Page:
In terms of exposure/colour monitoring, the Shogun has more options than you can shake a stick at.When it comes to making sure your footage is well exposed and balanced, its good to know that you can see the screen clearly, even in sunlight. The Shogun’s 320ppi IPS screen is beautifully sharp and bright, even without a hood (although Atomos do sell one, if semi-permanent shade is your preference). Waveforms, RGB Parades, Vectorscopes and Zebras (not forgetting LUTs, but we’ll get to that later) are all available if you need them. Getting to them in the menu system is a doddle, and you can even adjust the scopes’ transparency and size to make sure they don’t impede your vision when shooting.
After you’ve set your white balance and picture profile in the a7S, there isn’t much more you can do in terms of colour adjustment, so once we’ve checked that, we prefer to use the singular luma waveform. We like it so much that it’s pretty much all we use when monitoring exposure on-the-fly. The Zebra lines are nice and clear and can be adjusted to only read out at a certain exposure percentage, but for us they’re a bit too distracting to keep on permanently.
A very cool feature of the Shogun is being able to stuff it with 3D LUTs, such as Impulz Vision Colour LUTs. This can be done by pasting them onto an SSD which you then plug into the Shogun and install them (the process of which is actually really easy, but a bit too long-winded for us to explain here, see this link).
LUTs allow you to get a good idea of what your footage will look like once it’s been graded, without having to bake-in any colour effects that might compromise flexibility in post. This is particularly useful if, like us, you shoot in S-Log2, which can look very flat and grey in it’s original form. You can save up to 8 LUTs to the Shogun at once.
As if having a beautifully clear 320ppi IPS screen wasn’t enough of a focus aid in itself, the Shogun has 3 different types of focus peaking. One turns everything greyscale, one turns everything ultimate black with only the in-focus areas in white, and one simply outlines the focused area in a colour of your choice.
If setting up for a sit-down interview, toggling the second option would be our choice as it is extremely clear, however in a run-and-gun situation, relying on the colour outline is a lot more pleasing on the eye.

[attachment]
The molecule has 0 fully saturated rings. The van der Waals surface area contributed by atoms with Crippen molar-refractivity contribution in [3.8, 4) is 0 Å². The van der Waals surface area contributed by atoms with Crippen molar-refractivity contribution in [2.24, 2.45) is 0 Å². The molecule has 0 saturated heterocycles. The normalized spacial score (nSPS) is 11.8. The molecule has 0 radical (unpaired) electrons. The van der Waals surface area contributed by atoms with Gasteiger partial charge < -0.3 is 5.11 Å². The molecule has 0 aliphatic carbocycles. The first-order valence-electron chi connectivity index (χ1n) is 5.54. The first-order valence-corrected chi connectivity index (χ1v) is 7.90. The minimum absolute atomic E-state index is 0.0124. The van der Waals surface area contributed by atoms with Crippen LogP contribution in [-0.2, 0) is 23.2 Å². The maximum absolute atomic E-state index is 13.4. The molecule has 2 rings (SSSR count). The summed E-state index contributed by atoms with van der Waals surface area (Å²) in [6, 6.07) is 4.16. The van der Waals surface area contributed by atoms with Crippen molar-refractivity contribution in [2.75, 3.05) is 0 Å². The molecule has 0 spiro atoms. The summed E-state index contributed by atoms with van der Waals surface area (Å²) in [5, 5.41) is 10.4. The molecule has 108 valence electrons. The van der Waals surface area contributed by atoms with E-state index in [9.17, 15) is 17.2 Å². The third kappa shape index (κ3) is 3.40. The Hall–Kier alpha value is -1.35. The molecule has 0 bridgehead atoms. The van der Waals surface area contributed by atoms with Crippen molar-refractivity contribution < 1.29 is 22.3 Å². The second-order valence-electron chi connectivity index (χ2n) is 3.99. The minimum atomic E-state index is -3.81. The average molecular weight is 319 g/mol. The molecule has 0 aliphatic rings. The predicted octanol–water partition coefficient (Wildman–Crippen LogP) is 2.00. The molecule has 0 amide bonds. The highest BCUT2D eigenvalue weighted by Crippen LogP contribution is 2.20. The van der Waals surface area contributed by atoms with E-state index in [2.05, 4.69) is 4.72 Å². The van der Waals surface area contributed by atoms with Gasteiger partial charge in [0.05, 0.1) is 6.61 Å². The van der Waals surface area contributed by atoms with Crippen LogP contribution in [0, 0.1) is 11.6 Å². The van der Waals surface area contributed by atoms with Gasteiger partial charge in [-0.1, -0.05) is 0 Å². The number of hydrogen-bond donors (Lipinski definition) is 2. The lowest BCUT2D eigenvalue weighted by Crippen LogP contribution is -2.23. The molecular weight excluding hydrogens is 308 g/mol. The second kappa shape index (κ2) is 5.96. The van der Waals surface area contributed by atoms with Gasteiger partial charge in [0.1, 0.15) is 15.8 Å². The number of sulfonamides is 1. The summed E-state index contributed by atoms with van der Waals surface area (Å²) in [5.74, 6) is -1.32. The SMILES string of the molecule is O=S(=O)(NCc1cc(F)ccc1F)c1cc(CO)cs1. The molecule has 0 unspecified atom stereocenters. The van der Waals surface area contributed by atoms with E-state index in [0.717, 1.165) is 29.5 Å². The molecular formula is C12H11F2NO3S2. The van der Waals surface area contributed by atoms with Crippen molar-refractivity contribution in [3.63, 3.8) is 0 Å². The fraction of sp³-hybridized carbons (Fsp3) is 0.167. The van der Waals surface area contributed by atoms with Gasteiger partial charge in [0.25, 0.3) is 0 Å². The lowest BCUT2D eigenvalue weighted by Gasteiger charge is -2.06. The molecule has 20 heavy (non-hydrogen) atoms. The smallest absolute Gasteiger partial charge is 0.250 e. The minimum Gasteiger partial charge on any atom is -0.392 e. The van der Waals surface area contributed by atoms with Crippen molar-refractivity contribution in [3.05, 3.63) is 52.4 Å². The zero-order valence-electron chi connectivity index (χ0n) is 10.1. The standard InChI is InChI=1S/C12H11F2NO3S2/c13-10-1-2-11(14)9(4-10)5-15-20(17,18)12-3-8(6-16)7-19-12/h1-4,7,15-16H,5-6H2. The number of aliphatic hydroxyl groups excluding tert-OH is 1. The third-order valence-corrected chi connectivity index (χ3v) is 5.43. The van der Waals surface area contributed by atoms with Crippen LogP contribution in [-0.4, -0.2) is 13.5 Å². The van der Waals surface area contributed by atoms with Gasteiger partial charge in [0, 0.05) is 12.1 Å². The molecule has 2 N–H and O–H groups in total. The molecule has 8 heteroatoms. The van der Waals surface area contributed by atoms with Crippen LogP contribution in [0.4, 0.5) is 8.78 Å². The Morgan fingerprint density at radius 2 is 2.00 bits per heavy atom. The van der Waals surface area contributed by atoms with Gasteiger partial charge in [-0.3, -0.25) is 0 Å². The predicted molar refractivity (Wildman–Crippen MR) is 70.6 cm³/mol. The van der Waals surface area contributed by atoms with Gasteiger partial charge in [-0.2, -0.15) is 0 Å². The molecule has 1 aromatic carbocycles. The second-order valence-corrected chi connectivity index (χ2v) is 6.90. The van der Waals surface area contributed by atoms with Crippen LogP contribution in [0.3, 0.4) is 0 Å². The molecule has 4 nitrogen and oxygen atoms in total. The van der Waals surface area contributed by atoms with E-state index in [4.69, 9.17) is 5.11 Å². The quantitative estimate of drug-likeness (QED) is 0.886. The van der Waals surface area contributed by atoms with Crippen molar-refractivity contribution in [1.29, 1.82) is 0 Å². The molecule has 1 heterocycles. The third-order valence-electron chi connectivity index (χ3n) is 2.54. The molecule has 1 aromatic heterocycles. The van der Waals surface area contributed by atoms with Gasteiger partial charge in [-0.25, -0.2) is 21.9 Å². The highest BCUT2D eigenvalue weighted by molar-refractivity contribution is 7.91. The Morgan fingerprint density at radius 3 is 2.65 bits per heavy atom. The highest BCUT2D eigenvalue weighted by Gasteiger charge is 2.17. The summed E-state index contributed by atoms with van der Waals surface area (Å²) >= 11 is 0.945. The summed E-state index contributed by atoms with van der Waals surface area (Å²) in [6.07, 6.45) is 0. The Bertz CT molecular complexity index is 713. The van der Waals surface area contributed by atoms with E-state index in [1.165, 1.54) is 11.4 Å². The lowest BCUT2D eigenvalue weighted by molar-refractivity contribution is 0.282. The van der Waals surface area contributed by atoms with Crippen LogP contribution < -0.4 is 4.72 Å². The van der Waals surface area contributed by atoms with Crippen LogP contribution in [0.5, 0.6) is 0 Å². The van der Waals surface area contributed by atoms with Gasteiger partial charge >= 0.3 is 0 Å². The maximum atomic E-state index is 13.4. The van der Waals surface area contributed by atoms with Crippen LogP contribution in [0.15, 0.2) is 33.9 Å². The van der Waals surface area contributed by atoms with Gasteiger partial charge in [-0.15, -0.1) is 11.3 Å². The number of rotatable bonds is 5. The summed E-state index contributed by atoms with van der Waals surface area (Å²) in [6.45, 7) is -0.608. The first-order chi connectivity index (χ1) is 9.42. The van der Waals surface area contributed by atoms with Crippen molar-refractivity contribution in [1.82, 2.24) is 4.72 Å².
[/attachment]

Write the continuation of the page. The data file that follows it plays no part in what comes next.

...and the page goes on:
You can also do a 2:1 crop to zoom into the area of the frame you are trying to focus on, which is awesome, providing you remember to turn it off again afterwards.
5. Battery Life
We soon noticed while testing the Shogun that the batteries supplied by Atomos are very small. What’s worse is that the charger is similarly small, only allowing for one battery to be charged at a time. It also seems to have difficulty deciding if/when the batteries are fully charged. We charged one for 7 hours with no indication of it being full, so unplugged it, reconnected it and voilà! The charger had decided that 7 hours was enough and gave us the green light. I’m sure, should the charger supplied been more robust, the 8 batteries we had would have easily outlasted the 3 we had for the a7S.
If like us, you prefer batteries and chargers that are more reliable than a pensioner’s erection, you can use the same Sony batteries that work with the FS700 (NP-F970) which when combined with a decent charger will give you many, many hours of 4K fun.
The Shogun also comes supplied with an AC converter, allowing you to tap the good stuff straight from the mains and shoot until your heart’s content (Or your SSD’s full, whichever comes first.)
Whilst out shooting our test we weren’t really looking to record any actuality, so we don’t have any lovely stills of my quiffed head staring longingly at audio levels.
The shogun takes an audio signal into its HDMI from the a7S just fine, and its controls for monitoring the input levels are clear and easy to use. You also have the option to plug XLR inputs into the recorder via the tails provided, which is useful if you want higher quality audio. For some reason, when recording the audio signal from the a7S, the Shogun plonks the audio onto channels 3&4 instead of 1&2, so be aware of this when importing the footage onto a Premiere Pro timeline.
As expected, the Shogun and a7S make perfect partners in crime, provided that you set up correctly and embrace the limitations of the technology.
Below are a list of our findings, for any lazy spoiler lovers out there:
- Connect your SSD BEFORE turning the Shogun on. We haven’t tried doing it the other way around, and we suggest you don’t either.
- Charge your batteries, all of them, check twice. Buy more if needed.
- Get a rig that’s sturdy and allows you to see the screen properly, don’t be cheap when it comes to buying a HDMI cable.
- If your workflow allows, shoot 4K, even when downscaling in post.
- Shoot in ProRes HQ. Never mention Avid ever again. Got it?
- Use the waveforms to get your exposure right.
- Use Focus peaking to get your focus right.
- Don’t stand too close to Swans. They don’t like it and will try to bite you.